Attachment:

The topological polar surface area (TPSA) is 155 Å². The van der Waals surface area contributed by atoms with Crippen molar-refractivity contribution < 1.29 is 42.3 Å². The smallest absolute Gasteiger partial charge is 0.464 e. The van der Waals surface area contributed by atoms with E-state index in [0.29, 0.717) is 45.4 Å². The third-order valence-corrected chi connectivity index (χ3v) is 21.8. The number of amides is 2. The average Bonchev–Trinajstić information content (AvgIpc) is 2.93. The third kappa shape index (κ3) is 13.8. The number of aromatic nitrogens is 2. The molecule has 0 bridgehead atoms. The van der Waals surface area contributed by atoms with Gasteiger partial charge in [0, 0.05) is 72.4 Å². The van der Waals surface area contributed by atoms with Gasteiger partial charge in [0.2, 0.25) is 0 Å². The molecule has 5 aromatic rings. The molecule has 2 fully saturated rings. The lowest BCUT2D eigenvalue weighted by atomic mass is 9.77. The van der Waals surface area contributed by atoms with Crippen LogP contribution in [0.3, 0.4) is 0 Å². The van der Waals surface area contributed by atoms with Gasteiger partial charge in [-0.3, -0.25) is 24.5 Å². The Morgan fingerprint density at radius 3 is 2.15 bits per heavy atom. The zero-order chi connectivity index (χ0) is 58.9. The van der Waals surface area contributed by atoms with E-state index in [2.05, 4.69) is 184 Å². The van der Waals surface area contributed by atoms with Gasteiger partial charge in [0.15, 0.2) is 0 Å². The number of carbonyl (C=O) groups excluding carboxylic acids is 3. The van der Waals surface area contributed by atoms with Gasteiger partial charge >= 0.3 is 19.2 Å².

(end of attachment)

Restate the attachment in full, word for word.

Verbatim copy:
The topological polar surface area (TPSA) is 155 Å². The van der Waals surface area contributed by atoms with Crippen molar-refractivity contribution < 1.29 is 42.3 Å². The smallest absolute Gasteiger partial charge is 0.464 e. The van der Waals surface area contributed by atoms with E-state index in [0.29, 0.717) is 45.4 Å². The third-order valence-corrected chi connectivity index (χ3v) is 21.8. The number of amides is 2. The average Bonchev–Trinajstić information content (AvgIpc) is 2.93. The third kappa shape index (κ3) is 13.8. The number of aromatic nitrogens is 2. The molecule has 0 bridgehead atoms. The van der Waals surface area contributed by atoms with Gasteiger partial charge in [0, 0.05) is 72.4 Å². The van der Waals surface area contributed by atoms with Gasteiger partial charge in [0.2, 0.25) is 0 Å². The molecule has 5 aromatic rings. The molecule has 2 fully saturated rings. The lowest BCUT2D eigenvalue weighted by atomic mass is 9.77. The van der Waals surface area contributed by atoms with Crippen LogP contribution in [0.3, 0.4) is 0 Å². The van der Waals surface area contributed by atoms with Gasteiger partial charge in [-0.3, -0.25) is 24.5 Å². The Morgan fingerprint density at radius 3 is 2.15 bits per heavy atom. The zero-order chi connectivity index (χ0) is 58.9. The van der Waals surface area contributed by atoms with E-state index in [2.05, 4.69) is 184 Å². The van der Waals surface area contributed by atoms with Gasteiger partial charge in [0.15, 0.2) is 0 Å². The number of carbonyl (C=O) groups excluding carboxylic acids is 3. The van der Waals surface area contributed by atoms with Gasteiger partial charge >= 0.3 is 19.2 Å².